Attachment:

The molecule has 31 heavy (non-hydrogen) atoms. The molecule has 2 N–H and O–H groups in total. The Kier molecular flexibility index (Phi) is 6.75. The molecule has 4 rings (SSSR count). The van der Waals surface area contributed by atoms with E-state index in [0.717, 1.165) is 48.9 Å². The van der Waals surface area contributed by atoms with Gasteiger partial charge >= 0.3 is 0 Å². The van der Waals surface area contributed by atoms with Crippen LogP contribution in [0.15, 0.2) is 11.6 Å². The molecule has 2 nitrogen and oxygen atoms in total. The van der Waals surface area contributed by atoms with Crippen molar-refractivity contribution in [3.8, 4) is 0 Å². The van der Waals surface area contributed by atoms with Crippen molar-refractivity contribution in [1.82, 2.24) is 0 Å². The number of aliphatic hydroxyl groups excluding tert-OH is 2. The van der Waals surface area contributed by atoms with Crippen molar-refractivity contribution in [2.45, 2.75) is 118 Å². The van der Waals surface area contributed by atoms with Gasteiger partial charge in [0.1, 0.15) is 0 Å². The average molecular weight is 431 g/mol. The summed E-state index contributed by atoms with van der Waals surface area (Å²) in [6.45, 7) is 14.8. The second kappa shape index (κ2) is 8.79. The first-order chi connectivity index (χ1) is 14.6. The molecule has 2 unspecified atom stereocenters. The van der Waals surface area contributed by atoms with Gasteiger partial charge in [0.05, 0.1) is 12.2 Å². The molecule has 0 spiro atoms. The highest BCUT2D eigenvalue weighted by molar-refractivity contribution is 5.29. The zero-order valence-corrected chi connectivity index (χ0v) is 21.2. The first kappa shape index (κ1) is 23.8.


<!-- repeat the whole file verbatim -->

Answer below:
The molecule has 31 heavy (non-hydrogen) atoms. The molecule has 2 N–H and O–H groups in total. The Kier molecular flexibility index (Phi) is 6.75. The molecule has 4 rings (SSSR count). The van der Waals surface area contributed by atoms with E-state index in [0.717, 1.165) is 48.9 Å². The van der Waals surface area contributed by atoms with Gasteiger partial charge >= 0.3 is 0 Å². The van der Waals surface area contributed by atoms with Crippen LogP contribution in [0.15, 0.2) is 11.6 Å². The molecule has 2 nitrogen and oxygen atoms in total. The van der Waals surface area contributed by atoms with Crippen molar-refractivity contribution in [3.8, 4) is 0 Å². The van der Waals surface area contributed by atoms with Crippen molar-refractivity contribution in [1.82, 2.24) is 0 Å². The number of aliphatic hydroxyl groups excluding tert-OH is 2. The van der Waals surface area contributed by atoms with Crippen molar-refractivity contribution in [2.45, 2.75) is 118 Å². The van der Waals surface area contributed by atoms with Gasteiger partial charge in [0.1, 0.15) is 0 Å². The average molecular weight is 431 g/mol. The summed E-state index contributed by atoms with van der Waals surface area (Å²) in [6.45, 7) is 14.8. The second kappa shape index (κ2) is 8.79. The first-order chi connectivity index (χ1) is 14.6. The molecule has 2 unspecified atom stereocenters. The van der Waals surface area contributed by atoms with Gasteiger partial charge in [0.05, 0.1) is 12.2 Å². The molecule has 0 spiro atoms. The highest BCUT2D eigenvalue weighted by molar-refractivity contribution is 5.29. The zero-order valence-corrected chi connectivity index (χ0v) is 21.2. The first kappa shape index (κ1) is 23.8.